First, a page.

Australians haven’t travelled long haul en masse since last March.
There is one place in Australia from which you can now fly a fair distance though: Perth.
This trip takes roughly 6 hours. The pointy end connoisseur took to Instagram recently to share what it was like.
“Not sure who let this guy on but it’s nice to be back! Flying Perth to Auckland NZ onboard the Air New Zealand B787 Dreamliner,” Debeer captioned the post.
“I booked this flight using Aegean Miles + Bonus miles (usually hard to find availability with Air NZ). A one way set me back 21,000 + $109 in taxes. You can also book this using Virgin Atlantic miles which is a steal at only 15,000 miles + taxes. Alternatively, business seats are currently on sale for just a smidge over AU$900 (one way) which is half of what it used to cost!”
“Looking forward to more travel bubbles this year.”
“Hope you drank them dry,” one follower commented, in reference to an Instagram story Debeer has posted earlier, asking followers whether he should sleep or sink beverages.
“I’m always modest,” Debeer replied to the comment.
There was also an interesting discussion over the cabin’s unique business class design, which sees the seats sit at almost a 90-degree angle to the wall.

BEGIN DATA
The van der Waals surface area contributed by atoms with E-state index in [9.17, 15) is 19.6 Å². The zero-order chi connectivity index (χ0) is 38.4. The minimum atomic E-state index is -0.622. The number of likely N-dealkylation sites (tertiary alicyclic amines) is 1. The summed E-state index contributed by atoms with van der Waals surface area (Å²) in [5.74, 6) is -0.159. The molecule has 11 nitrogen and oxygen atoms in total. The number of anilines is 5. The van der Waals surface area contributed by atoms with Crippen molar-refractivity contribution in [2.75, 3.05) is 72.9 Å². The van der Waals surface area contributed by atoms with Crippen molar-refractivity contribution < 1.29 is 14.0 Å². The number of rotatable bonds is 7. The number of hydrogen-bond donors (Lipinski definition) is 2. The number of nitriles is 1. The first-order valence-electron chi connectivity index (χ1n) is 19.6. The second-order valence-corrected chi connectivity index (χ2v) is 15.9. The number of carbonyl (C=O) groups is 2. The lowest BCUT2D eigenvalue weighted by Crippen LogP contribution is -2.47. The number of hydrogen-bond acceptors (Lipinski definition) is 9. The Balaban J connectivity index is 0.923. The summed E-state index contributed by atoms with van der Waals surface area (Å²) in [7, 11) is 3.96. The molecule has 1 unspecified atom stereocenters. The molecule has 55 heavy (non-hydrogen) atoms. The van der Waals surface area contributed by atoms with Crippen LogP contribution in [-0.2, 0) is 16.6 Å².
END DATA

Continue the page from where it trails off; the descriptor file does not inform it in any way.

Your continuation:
“This cabin layout though. Nothing I would look forward to fly to be very honest,” one Instagram user wrote.
“Used to be a ground breaking design… not so much these days,” Debeer replied.
Whatever your take on the layout of the plane, we can all agree this 6-hour flight is probably the longest flight most Australians will be taking this year (unless, of course, the Singapore travel bubble comes to fruition soon).
Though Qantas has stated it hopes to resume overseas flights from October 2021, and though some are taking this as an indication of when long haul travel will resume, it isn’t determinative.
Experts predict normal rates of air travel won’t return until 2023 or 2024 at least.
The Australian government has put a travel ban in place that prevents Australians from travelling overseas without an exemption. This ban is in place until June 2021 (though it may be extended).
The Department of Home Affairs has yet to give a firm timeline on when Australians will be able to travel freely overseas again.
Vaccination rates are likely to prove crucial to the process.